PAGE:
Excerpt from the federal appeals court ruling striking down the Defense of Marriage Act

Here is a key passage from the ruling today by a three-judge panel of the First US Circuit Court of Appeals striking down the federal Defense of Marriage Act. The 43-page decision was written by Judge Michael Boudin.

Invalidating a federal statute is an unwelcome responsibility for federal judges; the elected Congress speaks for the entire nation, its judgment and good faith being entitled to utmost respect. But a lower federal court such as ours must follow its best understanding of governing precedent, knowing that in large matters the Supreme Court will correct mis-readings (and even if it approves the result will formulate its own explanation).

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In reaching our judgment, we do not rely upon the charge that DOMA’s hidden but dominant purpose was hostility to homosexuality. The many legislators who supported DOMA acted from a variety of motives, one central and expressed aim being to preserve the heritage of marriage as traditionally defined over centuries of Western civilization. ...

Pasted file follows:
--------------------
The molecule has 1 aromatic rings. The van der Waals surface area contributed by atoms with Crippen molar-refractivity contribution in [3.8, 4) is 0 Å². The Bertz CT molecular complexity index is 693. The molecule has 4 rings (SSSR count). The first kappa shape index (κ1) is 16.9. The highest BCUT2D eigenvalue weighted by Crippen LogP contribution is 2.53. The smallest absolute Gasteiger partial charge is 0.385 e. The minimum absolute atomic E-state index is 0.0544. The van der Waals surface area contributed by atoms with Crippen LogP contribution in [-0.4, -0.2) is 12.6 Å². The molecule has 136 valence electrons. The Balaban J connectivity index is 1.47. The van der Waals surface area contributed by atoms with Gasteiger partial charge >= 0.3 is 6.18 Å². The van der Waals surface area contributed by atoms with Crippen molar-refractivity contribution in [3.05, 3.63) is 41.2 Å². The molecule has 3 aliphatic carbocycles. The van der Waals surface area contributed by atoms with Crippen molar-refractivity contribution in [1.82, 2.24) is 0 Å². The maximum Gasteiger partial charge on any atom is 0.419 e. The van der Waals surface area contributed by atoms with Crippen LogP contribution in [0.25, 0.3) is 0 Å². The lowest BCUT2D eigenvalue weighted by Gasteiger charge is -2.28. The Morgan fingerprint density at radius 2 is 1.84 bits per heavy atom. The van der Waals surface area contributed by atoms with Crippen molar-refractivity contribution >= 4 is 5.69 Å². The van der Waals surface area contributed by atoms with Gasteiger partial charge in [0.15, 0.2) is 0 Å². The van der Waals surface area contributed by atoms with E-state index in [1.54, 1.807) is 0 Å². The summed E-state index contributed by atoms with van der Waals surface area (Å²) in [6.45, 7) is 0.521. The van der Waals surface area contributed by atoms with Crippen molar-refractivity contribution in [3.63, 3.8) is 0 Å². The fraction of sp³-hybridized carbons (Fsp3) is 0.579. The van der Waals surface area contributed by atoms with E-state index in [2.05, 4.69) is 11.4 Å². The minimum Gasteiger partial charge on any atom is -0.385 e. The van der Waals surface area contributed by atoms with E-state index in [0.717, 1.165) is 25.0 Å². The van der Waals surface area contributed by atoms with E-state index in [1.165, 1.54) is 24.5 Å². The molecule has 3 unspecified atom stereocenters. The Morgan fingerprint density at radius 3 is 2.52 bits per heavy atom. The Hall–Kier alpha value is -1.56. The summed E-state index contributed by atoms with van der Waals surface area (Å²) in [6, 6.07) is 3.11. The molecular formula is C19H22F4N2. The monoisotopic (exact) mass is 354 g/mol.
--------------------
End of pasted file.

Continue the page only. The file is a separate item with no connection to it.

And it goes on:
The opponents ... point to selected comments from a few individual legislators; but the motives of a small group cannot taint a statute supported by large majorities in both Houses and signed by President Clinton. Traditions are the glue that holds society together, and many of our own traditions rest largely on belief and familiarity--not on benefits firmly provable in court. The desire to retain them is strong and can be honestly held.

For 150 years, this desire to maintain tradition would alone have been justification enough for almost any statute. This judicial deference has a distinguished lineage, including such figures as Justice Holmes, the second Justice Harlan, and Judges Learned Hand and Henry Friendly. But Supreme Court decisions in the last fifty years call for closer scrutiny of government action touching upon minority group interests and of federal action in areas of traditional state concern.

To conclude, many Americans believe that marriage is the union of a man and a woman, and most Americans live in states where that is the law today. One virtue of federalism is that it permits this diversity of governance based on local choice, but this applies as well to the states that have chosen to legalize same-sex marriage. Under current Supreme Court authority, Congress’ denial of federal benefits to same-sex couples lawfully married in Massachusetts has not been adequately supported by any permissible federal interest.